Interpretive Center gears up for car show Aug. 31

Staff and volunteers at the Columbia Gorge Interpretive Center Museum are gearing up for its 17th annual Show & Shine car show Aug. 31.

“We had 23 cars at our first show,” said General Manager Rob Peterson. “Last year we had 173 cars registered and more than 1,200 visitors voting on their favorites.”

Second only to the annual auction and dinner, the car show is a major fundraiser for the museum.

“The fee to enter a car is just $20,” said Peterson, “and there is no charge for spectators. There will be a food booth with great burgers, ‘dogs, and even strawberry shortcake. We also will be raffling off a lot of nice items donated by local businesses, ranging in value from $10 to $200.”

Gates will open at 10 a.m. for participants, with the show running from noon to 4 p.m. There will be an auto-oriented swap meet on the grounds, with each space costing $20. Fifty-fifty tickets will be sold, with the winner taking home half the earnings. Last year’s winner pocketed more than $300.

Peterson, who has been the chief organizer for all 16 previous shows, said that each entrant will receive a goody bag of donated items plus a dash plaque for their car. Awards will be presented in 22 categories, ranging from the top prize of People’s Choice-Best of Show, to Participants’ Choice and Best Car Club Participant.

“People really seem to enjoy the interactive aspect to our show,” said Peterson. “It’s competitive but in a very fun way.”

For a rural area with relatively low population, Skamania County boasts a lot of hobbyists who restore old cars, said Peterson.

“One of my favorite things about the show is seeing the cars that turn out that we’ve never seen before. Last year we even had a World War II half track from Carson, which the owners drove over the Carson Ridge to get here so they could stay off Highway 14. And it was gorgeous.”

The Columbia Gorge Interpretive Center Museum is located at 990 S.W. Rock Creek Drive in Stevenson. For more information call 509-427-8211.

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Parkdale third graders sing "12 Disaster Days of Christmas"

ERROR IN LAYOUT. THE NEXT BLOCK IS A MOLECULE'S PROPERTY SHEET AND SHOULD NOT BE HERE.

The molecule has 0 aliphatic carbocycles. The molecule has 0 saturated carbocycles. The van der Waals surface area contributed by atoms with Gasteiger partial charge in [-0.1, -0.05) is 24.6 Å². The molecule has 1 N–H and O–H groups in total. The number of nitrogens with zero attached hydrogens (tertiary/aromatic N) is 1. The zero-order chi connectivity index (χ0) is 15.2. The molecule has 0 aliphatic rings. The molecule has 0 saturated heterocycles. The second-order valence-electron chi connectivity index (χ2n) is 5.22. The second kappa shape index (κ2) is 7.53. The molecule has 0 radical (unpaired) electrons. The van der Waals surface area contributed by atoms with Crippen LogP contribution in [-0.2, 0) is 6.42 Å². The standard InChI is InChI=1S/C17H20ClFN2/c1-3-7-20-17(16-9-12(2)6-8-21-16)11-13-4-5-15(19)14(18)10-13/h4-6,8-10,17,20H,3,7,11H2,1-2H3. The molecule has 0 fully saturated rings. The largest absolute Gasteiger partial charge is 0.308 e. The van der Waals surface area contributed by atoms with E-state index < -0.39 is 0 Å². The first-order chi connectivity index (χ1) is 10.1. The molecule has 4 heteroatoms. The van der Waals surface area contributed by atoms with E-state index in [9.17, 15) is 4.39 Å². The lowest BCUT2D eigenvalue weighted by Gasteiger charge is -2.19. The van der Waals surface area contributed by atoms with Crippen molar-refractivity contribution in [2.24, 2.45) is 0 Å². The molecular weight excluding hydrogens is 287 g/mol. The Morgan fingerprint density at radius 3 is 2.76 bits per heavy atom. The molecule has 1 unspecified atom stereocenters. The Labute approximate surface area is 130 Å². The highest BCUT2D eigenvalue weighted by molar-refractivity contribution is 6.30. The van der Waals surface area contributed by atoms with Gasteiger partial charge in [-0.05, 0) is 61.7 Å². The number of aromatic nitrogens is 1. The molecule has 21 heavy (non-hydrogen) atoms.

Welcome to your sing-able Christmas gift list. What follows is an emergency rendition of “12 Days of Christmas” – for outfitting your home or car in case of snow storm, earthquake, flood or other emergency. Read it as a simple list, or sing it to the tune of “12 Days” – you know, as in “ … and a partridge in a pear tree…” Not to make light of it, but the song is a familiar framework for a set of gift ideas that you could consider gathering together, even if the recipient already owns items such as a bunch of coats, tire chains and flashlights. Stores throughout the Gorge are stocked up on all these items. Buying all 12 days might be prohibitive, but here are three ideas for checking any of the dozen off your list (notations follow, 1-12.) The gift items needed to stay warm, dry and safe are also coded to suggest items in your abode (A) in your car (C) or both (B). 12 Gallons of Water (A) 11 Family meals (B) 10 Cans of propane (A) 9 Hygiene bags (B) 8 Packs of batteries (A) 7 Spare coats (B) 6 Bright red flares (C) 5 Cozy blankets (B) 4 Tire chains (C) 3 Flashlights (B) 2 cell phone chargers (B) 1 And a crush-proof first aid kit (B) Price ranges? Here’s a few quotes for days Three, Two, Four and Nine: n A family gift of flashlights (three will run $15-30, Hood River Supply, Tum-A-Lum) n Cell phone chargers (two will run $30-60) n Tire chains (basic set, $30, Les Schwab, returnable if unused for the winter) n Family meals ($100 or so should cover the basics for three or four reasonably well-fed days) n The home kit should be kept in a handy place near an exit, and remember that water needs to be replenished every few months. If you have a solid first aid kit already, switch out the gift idea with “and-a-sto-o-u-t- tub-for it-all …” Otherwise, it’s a case of assembling your home or car kits and making sure all members of the family know what the resources are and how to use them (ie flares and propane). Emergency situations are at worst life-threatening, at best deeply uncomfortable if you and your family are left without power for an extended period, or traveling and find yourself in a situation where you need to wait out a storm, lengthy traffic delay, or other crisis. Notes on the 12 gift ideas: 12 – Gallons of water: that’s one per person in a four-member family to last for three days, the recommended minimum to be prepared for utility outages. 11 – Easy-open packaged goods, energy bars, dried food and nuts are good things to include for nutrition. Think of what your family of four needs for three days to stay fortified and hydrated (see number 12). Can-opener also recommended 10 – If you have a propane camping stove, keep extra fuel handy. 9 – Hygiene bags: put packaged moistened towelettes, toilet paper, and plastic ties in large garbage bags (for personal sanitation) Resource list courtesy of Hood River County Emergency Management, Barbara Ayers, manager/ 541-386-1213. The county also reminds residents to Get a Kit, Make A Plan to connect your family if separated, and Stay Informed. See www.co.hood-river.or.us to opt-in for citizen alerts. Enlarge



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